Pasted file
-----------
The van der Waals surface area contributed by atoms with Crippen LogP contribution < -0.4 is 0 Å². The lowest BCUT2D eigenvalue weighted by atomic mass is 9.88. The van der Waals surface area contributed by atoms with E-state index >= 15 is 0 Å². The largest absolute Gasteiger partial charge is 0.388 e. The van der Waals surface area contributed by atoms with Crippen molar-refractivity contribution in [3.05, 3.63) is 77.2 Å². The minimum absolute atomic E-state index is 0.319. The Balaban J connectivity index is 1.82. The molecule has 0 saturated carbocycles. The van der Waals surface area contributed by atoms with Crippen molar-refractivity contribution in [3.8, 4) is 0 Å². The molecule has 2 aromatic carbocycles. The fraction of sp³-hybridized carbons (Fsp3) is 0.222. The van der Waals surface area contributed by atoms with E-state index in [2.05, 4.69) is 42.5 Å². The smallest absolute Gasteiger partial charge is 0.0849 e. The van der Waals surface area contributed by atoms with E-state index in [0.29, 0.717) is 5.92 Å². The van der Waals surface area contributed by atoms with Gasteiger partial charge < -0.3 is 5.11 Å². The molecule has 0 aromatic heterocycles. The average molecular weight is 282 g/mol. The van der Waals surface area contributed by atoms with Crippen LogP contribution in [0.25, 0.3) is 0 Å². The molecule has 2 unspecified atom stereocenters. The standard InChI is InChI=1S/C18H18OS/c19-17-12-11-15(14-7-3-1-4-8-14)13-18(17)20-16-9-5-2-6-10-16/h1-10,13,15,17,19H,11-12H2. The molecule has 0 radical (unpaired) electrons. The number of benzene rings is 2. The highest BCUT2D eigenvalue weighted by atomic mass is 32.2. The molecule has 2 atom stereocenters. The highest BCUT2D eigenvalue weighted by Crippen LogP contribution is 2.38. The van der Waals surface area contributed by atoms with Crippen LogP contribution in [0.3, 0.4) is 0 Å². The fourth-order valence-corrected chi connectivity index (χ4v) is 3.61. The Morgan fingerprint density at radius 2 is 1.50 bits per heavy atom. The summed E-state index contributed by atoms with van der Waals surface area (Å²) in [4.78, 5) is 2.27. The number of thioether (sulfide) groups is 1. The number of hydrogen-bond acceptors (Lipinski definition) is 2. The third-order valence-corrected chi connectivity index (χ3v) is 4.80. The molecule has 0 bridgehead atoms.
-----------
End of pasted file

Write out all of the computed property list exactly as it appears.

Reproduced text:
The van der Waals surface area contributed by atoms with Crippen LogP contribution < -0.4 is 0 Å². The lowest BCUT2D eigenvalue weighted by atomic mass is 9.88. The van der Waals surface area contributed by atoms with E-state index >= 15 is 0 Å². The largest absolute Gasteiger partial charge is 0.388 e. The van der Waals surface area contributed by atoms with Crippen molar-refractivity contribution in [3.05, 3.63) is 77.2 Å². The minimum absolute atomic E-state index is 0.319. The Balaban J connectivity index is 1.82. The molecule has 0 saturated carbocycles. The van der Waals surface area contributed by atoms with Crippen molar-refractivity contribution in [3.8, 4) is 0 Å². The molecule has 2 aromatic carbocycles. The fraction of sp³-hybridized carbons (Fsp3) is 0.222. The van der Waals surface area contributed by atoms with E-state index in [2.05, 4.69) is 42.5 Å². The smallest absolute Gasteiger partial charge is 0.0849 e. The van der Waals surface area contributed by atoms with E-state index in [0.29, 0.717) is 5.92 Å². The van der Waals surface area contributed by atoms with Gasteiger partial charge < -0.3 is 5.11 Å². The molecule has 0 aromatic heterocycles. The average molecular weight is 282 g/mol. The van der Waals surface area contributed by atoms with Crippen LogP contribution in [0.25, 0.3) is 0 Å². The molecule has 2 unspecified atom stereocenters. The standard InChI is InChI=1S/C18H18OS/c19-17-12-11-15(14-7-3-1-4-8-14)13-18(17)20-16-9-5-2-6-10-16/h1-10,13,15,17,19H,11-12H2. The molecule has 0 radical (unpaired) electrons. The number of benzene rings is 2. The highest BCUT2D eigenvalue weighted by atomic mass is 32.2. The molecule has 2 atom stereocenters. The highest BCUT2D eigenvalue weighted by Crippen LogP contribution is 2.38. The van der Waals surface area contributed by atoms with Crippen LogP contribution in [0.3, 0.4) is 0 Å². The fourth-order valence-corrected chi connectivity index (χ4v) is 3.61. The Morgan fingerprint density at radius 2 is 1.50 bits per heavy atom. The summed E-state index contributed by atoms with van der Waals surface area (Å²) in [4.78, 5) is 2.27. The number of thioether (sulfide) groups is 1. The number of hydrogen-bond acceptors (Lipinski definition) is 2. The third-order valence-corrected chi connectivity index (χ3v) is 4.80. The molecule has 0 bridgehead atoms.